Prime Minister Justin Trudeau is making longtime MP Lawrence MacAulay his new veterans-affairs minister to fill the void left by the resignation of Jody Wilson-Raybould as part of a minor cabinet shuffle this morning.
Two other ministers already in cabinet are taking on new responsibilities: Marie-Claude Bibeau replaces MacAulay as agriculture minister and Gender Equality Minister Maryam Monsef takes on the additional portfolio of international development.
That means Bibeau will be responsible for selling trade agreements to Quebec dairy farmers that will reduce the protective effect of supply management in their industry. She’s also the first female federal agriculture minister.
“It’s a huge privilege — I come from a rural riding, a dairy riding, in fact, in the south of Quebec, so I’m very close to the producers in Quebec,” she said outside Rideau Hall after being sworn in. She said she’s eager to meet with them.
MacAulay will take over responsibility for a new veterans-benefits regime that the parliamentary budget officer reported last week will mean less generous support for veterans leaving the Canadian Forces.
Like Wilson-Raybould before him, MacAulay said he didn’t see the move to Veterans Affairs as a demotion.
“To have the honour to represent the people who protect peace and democracy for us worldwide, that’s a long piece from a demotion,” he said.
Unusually, the official headquarters for the Department of Veterans Affairs is outside the capital region — it’s in Charlottetown, MacAulay’s home province.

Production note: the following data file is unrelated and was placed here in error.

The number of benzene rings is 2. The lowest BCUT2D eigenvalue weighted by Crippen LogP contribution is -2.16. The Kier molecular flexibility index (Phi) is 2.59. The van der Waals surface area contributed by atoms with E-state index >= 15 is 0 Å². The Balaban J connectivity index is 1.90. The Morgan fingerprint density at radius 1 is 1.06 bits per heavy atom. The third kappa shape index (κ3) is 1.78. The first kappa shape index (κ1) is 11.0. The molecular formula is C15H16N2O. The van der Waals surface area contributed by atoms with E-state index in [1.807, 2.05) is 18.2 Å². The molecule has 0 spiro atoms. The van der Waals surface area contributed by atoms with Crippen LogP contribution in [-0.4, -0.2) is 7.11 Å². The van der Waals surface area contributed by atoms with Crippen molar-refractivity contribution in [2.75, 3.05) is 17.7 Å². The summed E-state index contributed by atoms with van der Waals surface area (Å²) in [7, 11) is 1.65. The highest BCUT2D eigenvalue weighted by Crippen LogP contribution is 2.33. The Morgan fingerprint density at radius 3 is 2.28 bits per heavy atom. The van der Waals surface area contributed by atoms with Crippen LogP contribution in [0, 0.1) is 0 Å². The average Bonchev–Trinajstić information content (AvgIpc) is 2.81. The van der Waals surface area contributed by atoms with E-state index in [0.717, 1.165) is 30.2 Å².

Wilson-Raybould, who was moved from the justice portfolio to veterans affairs in the last federal cabinet shuffle in mid-January, resigned her post Feb. 12.
On Wednesday, Wilson-Raybould testified to the House of Commons justice committee that she was pressured by Trudeau, his senior staff and others to halt a criminal prosecution of Montreal engineering giant SNC-Lavalin.
She said she believed she was shuffled out as attorney general and justice minister because she didn’t give in to the political arm-twisting.
Trudeau has denied the SNC-Lavalin affair had anything to do with Wilson-Raybould’s move, saying she would still be justice minister had former Treasury Board president Scott Brison not suddenly decided to leave politics.
Asked by reporters, all three of them said they will support Trudeau’s decision on whether Wilson-Raybould stays in the Liberal caucus after her public criticisms of the way Trudeau and his staff handled her.
“She’s a very well-respected lady,” MacAulay said of Wilson-Raybould, but what to do about her place in their party is up to the prime minister.
The Canadian Press